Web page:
There aren’t many pairs of red lips that flood album covers, t-shirts, mugs and other various merchandise (we even found some urinals – see below) so excessively and so well, to long-lasting, stylish effect. But the ‘tongue and lips’ logo design for the Rolling Stones Sticky Fingers album cover has done just that, in the 41 years that it has been around. John Pasche, a Royal College of Art (RCA) student at the time, (and previously Creative Director of the Southbank Centre) had the honour of designing it.
In 1969, Mick Jagger made his way to the RCA graduate show and asked Pasche if he would design the logo for their next album. Pasche didn’t say no.
Here’s how the story goes…
On 29th April 1970, Jo Bergman who was running the Stone’s office at the time, wrote to John Pasche, once Creative Director of the South Bank Centre (he left in 2005) to confirm that they had commissioned him to design a poster for their forthcoming 1970 European Tour. He remembers how it all started with that tongue and lips logo: “I was in my final year of a graduate design course at the Royal College of Art in London.” It was at his final degree show that Mick Jagger turned up at the RCA to have a look at his work. “I was extremely honoured,” comments Pasche.
So where did the inspiration come from and did Jagger have much input? “I met with Mick again who asked me to design a logo or symbol for The Rolling Stone’s record label. Mick showed me an image of the Goddess of Kali (the goddess of time and change) which was the starting point to our discussions for the design.” The idea came to Pasche almost immediately, taking only a week to draw up different variations. “Mick immediately liked it and the band gave the thumbs-up for me to complete the project.”
There are several meanings behind those two ruby lips and matching tongue and what they represented. And yes, before one asks – Mick’s own lips, naturally, are part of Pasche’s answer: “The tongue was to represent the band’s anti-authoritarian attitude and Mick’s mouth (who could forget those lips!) as well as the obvious sexual connotations.” Pasche designed it in such a way that it would be easy to reproduce on merchandise, in a style that could “stand the test of time.”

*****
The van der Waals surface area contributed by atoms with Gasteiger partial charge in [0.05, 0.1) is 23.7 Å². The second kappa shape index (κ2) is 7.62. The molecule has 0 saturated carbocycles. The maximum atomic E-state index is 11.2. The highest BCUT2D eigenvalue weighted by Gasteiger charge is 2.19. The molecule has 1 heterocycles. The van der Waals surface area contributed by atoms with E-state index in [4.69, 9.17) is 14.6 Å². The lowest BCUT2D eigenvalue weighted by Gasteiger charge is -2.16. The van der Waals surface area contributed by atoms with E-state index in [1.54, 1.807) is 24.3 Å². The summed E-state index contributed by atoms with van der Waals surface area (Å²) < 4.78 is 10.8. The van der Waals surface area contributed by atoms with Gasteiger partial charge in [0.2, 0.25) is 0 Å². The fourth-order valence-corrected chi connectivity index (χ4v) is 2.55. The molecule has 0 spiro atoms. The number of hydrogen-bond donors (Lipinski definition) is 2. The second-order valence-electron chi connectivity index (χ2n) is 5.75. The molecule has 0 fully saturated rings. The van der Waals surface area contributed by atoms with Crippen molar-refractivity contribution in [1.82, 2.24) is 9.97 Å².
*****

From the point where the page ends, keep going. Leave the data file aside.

And so it has. The Rolling Stones logo became a globally recognised symbol of pop culture and a symbol of a band which, little did they know then, would be held in higher esteem 40 years later than most of the bands around today. What remains the most incredulous strand of this logo’s story though, is the amount Pasche was paid for it.
No one could have predicted how huge this band would become when Pasche was paid just £50 for the design of the logo, which he never retained any image rights to. It’s perhaps safe to say, that Pasche is not relaying this story whilst twiddling his thumbs on his fifth yacht, but in 1972, he did receive a payment of £200 in recognition for the logo’s success. Then in 2008, Pasche sold it to the V&A, who bought it for £51,375. The money went towards his son’s education.
If you’re wondering what Pasche thinks of a logo that came to signify one of the greatest bands in music history, here’s what he said: “As a designer, I am obviously proud that my design is still out there and it it’s just fantastic that it’s still being enjoyed 41 years later.”
John Pasche – upcoming exhibition
John Pasche now works as a freelance designer and will be exhibiting some of his best-known designs and artwork for album covers and tour posters at the o2 arena from October 2012 – January 2013. Click here for more info.
Might we also add that whilst this is a design story and doesn’t necessarily fit in to our Urban, Contemporary or Digital & Interactive categories, we couldn’t resist telling you this incredible story of a simple logo design.